WASHINGTON — Momentum grew for Senate passage of gun legislation when a bipartisan group of senators on Wednesday announced agreement on deals to expand background checks and tighten laws against gun trafficking.
The first breakthrough came in a deal on background checks announced by Sens. Pat Toomey (R-Pa.) and Joe Manchin (D-W.Va.), who agreed on an amendment that would exempt all “personal” transfers of weapons between individuals, but would close the infamous gun show loophole and also require background checks on Internet sales.
“All personal transfers are not touched whatsoever,” said Manchin. “We’ve done these two [gun shows and Internet sales], and we’ve done them and done them right.”
Toomey, who is well-regarded by the National Rifle Association, said he was not worried that backing a new gun law would risk his strong rating from the group.
“What matters to me is doing the right thing, and I think this is the right thing,” said Toomey, who still declined to predict whether he would back the full gun control bill. He did suggest that the background check amendment would receive support in the House; such support would mark a major shift in the prospects for passing gun legislation.
The measure would also make it easier for people with concealed-carry permits in one state to transport their weapons through another state where they would otherwise be breaking the law, such as New York. Toomey and Manchin said it was a step toward full concealed-carry reciprocity across the country, which they agreed to drop for now.
“I hope we get there,” said Toomey.
The NRA firmed up its position later, opposing the overall bill and calling the Manchin-Toomey compromise “misguided.”
NRA head Chris Cox made that position clear to senators in a letter released Wednesday night:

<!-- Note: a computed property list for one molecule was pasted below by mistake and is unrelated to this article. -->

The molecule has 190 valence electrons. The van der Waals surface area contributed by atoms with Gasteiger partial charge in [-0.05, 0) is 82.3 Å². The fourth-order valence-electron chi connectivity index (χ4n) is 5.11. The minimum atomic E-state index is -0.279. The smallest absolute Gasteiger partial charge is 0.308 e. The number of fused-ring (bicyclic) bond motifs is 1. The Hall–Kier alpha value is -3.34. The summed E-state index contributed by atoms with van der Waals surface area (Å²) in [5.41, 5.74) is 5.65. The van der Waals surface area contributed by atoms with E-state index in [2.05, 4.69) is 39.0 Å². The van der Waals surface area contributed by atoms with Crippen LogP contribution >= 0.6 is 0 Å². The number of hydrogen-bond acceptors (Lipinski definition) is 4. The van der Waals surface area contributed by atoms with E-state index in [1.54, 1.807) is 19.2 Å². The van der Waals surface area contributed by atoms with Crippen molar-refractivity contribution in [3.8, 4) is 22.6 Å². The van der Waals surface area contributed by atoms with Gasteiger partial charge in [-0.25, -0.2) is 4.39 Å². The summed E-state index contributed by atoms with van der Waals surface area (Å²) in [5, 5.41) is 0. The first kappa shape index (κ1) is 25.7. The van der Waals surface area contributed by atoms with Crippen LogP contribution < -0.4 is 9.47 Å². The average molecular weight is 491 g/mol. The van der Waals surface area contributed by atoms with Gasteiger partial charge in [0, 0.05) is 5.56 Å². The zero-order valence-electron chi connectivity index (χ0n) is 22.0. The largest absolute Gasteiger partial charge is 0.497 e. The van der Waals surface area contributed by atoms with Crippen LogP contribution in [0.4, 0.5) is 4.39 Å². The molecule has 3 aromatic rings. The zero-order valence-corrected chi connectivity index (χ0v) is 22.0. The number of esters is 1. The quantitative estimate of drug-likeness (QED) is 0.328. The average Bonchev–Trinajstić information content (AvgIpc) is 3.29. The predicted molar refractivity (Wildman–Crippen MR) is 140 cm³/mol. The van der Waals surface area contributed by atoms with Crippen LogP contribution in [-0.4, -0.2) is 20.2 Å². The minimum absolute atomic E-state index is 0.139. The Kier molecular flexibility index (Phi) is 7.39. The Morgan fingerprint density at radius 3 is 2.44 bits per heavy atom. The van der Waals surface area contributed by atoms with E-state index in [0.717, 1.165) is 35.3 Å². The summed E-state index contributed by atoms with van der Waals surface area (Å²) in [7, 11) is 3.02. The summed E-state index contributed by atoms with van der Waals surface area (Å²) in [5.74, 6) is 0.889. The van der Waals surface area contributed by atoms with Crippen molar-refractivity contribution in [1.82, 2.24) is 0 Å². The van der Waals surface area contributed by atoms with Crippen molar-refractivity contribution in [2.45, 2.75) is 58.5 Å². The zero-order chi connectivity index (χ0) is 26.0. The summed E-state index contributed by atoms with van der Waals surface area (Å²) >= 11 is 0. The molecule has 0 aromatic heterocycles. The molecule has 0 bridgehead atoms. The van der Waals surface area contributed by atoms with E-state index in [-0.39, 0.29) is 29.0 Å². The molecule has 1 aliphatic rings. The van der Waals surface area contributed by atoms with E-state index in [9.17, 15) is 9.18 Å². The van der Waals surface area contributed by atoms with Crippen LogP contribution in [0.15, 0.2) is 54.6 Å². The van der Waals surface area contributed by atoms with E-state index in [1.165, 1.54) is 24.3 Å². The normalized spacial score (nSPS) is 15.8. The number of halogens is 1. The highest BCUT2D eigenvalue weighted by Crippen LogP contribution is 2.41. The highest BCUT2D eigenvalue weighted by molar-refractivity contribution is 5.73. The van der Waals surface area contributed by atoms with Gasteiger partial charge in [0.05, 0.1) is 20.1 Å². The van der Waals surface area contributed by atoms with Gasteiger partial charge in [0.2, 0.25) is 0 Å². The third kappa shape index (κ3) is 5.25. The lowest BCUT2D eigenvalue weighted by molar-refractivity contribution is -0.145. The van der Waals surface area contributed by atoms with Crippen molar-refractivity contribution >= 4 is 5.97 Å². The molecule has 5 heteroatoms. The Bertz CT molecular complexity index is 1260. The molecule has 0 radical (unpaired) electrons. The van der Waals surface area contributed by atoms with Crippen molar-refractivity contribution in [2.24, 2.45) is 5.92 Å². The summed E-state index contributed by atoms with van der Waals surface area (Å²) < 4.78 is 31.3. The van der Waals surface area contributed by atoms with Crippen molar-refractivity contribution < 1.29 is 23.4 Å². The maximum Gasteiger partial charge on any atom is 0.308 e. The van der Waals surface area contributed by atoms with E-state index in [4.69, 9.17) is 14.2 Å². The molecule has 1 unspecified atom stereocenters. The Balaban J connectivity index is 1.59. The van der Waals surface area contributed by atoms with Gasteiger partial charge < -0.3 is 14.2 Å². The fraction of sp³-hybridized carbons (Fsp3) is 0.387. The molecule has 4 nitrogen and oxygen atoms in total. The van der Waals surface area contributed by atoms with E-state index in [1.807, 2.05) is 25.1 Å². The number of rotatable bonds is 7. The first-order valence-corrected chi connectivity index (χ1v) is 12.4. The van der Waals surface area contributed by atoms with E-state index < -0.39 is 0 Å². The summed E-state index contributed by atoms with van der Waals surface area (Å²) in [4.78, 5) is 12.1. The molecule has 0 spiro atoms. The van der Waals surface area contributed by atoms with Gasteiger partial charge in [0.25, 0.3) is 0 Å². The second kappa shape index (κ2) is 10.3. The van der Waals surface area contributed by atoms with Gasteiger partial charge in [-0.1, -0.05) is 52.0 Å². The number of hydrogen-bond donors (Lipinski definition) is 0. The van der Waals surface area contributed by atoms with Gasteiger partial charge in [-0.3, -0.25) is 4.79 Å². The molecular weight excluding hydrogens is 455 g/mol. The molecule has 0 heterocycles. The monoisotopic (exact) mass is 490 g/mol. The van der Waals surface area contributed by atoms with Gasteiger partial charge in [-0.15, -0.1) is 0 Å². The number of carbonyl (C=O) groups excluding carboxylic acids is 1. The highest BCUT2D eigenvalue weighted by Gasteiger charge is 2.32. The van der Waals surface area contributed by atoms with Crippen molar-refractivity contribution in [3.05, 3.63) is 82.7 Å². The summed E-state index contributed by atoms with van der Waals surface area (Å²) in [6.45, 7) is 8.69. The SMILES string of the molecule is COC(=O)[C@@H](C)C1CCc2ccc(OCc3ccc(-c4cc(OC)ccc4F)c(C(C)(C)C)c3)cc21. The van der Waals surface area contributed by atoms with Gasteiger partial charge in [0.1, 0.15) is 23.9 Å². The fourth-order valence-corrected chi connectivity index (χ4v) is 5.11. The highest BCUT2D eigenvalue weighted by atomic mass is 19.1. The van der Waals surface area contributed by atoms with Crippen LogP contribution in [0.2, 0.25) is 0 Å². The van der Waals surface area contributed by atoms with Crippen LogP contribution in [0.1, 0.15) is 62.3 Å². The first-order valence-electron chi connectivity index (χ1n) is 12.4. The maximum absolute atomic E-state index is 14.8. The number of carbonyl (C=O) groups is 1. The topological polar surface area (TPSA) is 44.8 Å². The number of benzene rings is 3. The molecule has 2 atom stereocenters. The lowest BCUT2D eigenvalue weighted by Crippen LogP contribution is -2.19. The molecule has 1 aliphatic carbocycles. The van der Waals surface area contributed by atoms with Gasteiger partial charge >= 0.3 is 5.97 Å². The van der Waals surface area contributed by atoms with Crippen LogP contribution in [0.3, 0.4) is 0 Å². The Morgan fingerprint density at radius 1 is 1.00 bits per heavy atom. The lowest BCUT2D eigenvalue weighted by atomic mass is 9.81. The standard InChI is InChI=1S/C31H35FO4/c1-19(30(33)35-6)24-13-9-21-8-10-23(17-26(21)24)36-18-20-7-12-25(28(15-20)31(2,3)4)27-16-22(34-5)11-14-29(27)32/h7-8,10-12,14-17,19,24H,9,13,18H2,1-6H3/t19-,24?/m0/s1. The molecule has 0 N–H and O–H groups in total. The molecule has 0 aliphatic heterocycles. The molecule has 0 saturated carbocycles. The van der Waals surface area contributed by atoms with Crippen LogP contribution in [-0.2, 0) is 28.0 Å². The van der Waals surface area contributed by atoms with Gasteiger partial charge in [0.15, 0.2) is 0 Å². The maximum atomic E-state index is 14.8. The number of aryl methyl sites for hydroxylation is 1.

I am writing regarding the National Rifle Association’s position on several firearms-related proposals under consideration in the Senate.
S. 649, the “Safe Communities, Safe Schools Act of 2013”, introduced on March 21, contains a number of provisions that would unfairly infringe upon the Second Amendment rights of law-abiding gun owners. This legislation would criminalize the private transfer of firearms by honest citizens, requiring friends, neighbors and many family members to get government permission to exercise a fundamental right or face prosecution. The NRA is unequivocally opposed to S. 649.
In addition, the NRA will oppose any amendments offered to S. 649 that restrict fundamental Second Amendment freedoms; including, but not limited to, proposals that would ban commonly and lawfully owned firearms and magazines or criminalize the private transfer of firearms through an expansion of background checks. This includes the misguided “compromise” proposal drafted by Senators Joe Manchin, Pat Toomey and Chuck Schumer. As we have noted previously, expanding background checks, at gun shows or elsewhere, will not reduce violent crime or keep our kids safe in their schools. Given the importance of these issues, votes on all anti-gun amendments or proposals will be considered in NRA’s future candidate evaluations.
Rather than focus its efforts on restricting the rights of America’s 100 million law-abiding gun owners, there are things Congress can do to fix our broken mental health system; increase prosecutions of violent criminals; and make our schools safer. During consideration of S. 649, should one or more amendments be offered that adequately address these important issues while protecting the fundamental rights of law-abiding gun owners, the NRA will offer our enthusiastic support and consider those votes in our future candidate evaluations as well.
We hope the Senate will replace the current provisions of S. 649 with language that is properly focused on addressing mental health inadequacies; prosecuting violent criminals; and keeping our kids safe in their schools. Should it fail to do so, the NRA will make an exception to our standard policy of not “scoring” procedural votes and strongly oppose a cloture motion to move to final passage of S. 649.
shouts out tothe huffingtonpost.com on this read, and netrightdaily.com for the image